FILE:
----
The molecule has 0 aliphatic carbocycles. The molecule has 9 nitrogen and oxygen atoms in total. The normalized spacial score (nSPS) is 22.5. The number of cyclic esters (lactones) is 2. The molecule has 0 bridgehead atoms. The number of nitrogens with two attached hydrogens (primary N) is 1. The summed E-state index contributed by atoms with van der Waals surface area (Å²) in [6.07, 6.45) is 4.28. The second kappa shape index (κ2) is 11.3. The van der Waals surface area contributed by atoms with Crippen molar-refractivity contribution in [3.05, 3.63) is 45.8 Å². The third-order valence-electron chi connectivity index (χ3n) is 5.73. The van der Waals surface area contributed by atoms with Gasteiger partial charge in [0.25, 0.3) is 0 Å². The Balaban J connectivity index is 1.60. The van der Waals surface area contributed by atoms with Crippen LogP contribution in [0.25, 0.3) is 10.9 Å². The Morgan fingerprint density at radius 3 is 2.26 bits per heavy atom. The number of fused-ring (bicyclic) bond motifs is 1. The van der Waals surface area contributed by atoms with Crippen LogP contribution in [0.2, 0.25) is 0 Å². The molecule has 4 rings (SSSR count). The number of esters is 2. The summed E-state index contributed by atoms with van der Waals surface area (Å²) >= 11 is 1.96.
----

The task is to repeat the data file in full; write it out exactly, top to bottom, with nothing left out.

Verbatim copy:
The molecule has 0 aliphatic carbocycles. The molecule has 9 nitrogen and oxygen atoms in total. The normalized spacial score (nSPS) is 22.5. The number of cyclic esters (lactones) is 2. The molecule has 0 bridgehead atoms. The number of nitrogens with two attached hydrogens (primary N) is 1. The summed E-state index contributed by atoms with van der Waals surface area (Å²) in [6.07, 6.45) is 4.28. The second kappa shape index (κ2) is 11.3. The van der Waals surface area contributed by atoms with Crippen molar-refractivity contribution in [3.05, 3.63) is 45.8 Å². The third-order valence-electron chi connectivity index (χ3n) is 5.73. The van der Waals surface area contributed by atoms with Gasteiger partial charge in [0.25, 0.3) is 0 Å². The Balaban J connectivity index is 1.60. The van der Waals surface area contributed by atoms with Crippen LogP contribution in [0.25, 0.3) is 10.9 Å². The Morgan fingerprint density at radius 3 is 2.26 bits per heavy atom. The number of fused-ring (bicyclic) bond motifs is 1. The van der Waals surface area contributed by atoms with Crippen LogP contribution in [0.2, 0.25) is 0 Å². The molecule has 4 rings (SSSR count). The number of esters is 2. The summed E-state index contributed by atoms with van der Waals surface area (Å²) >= 11 is 1.96.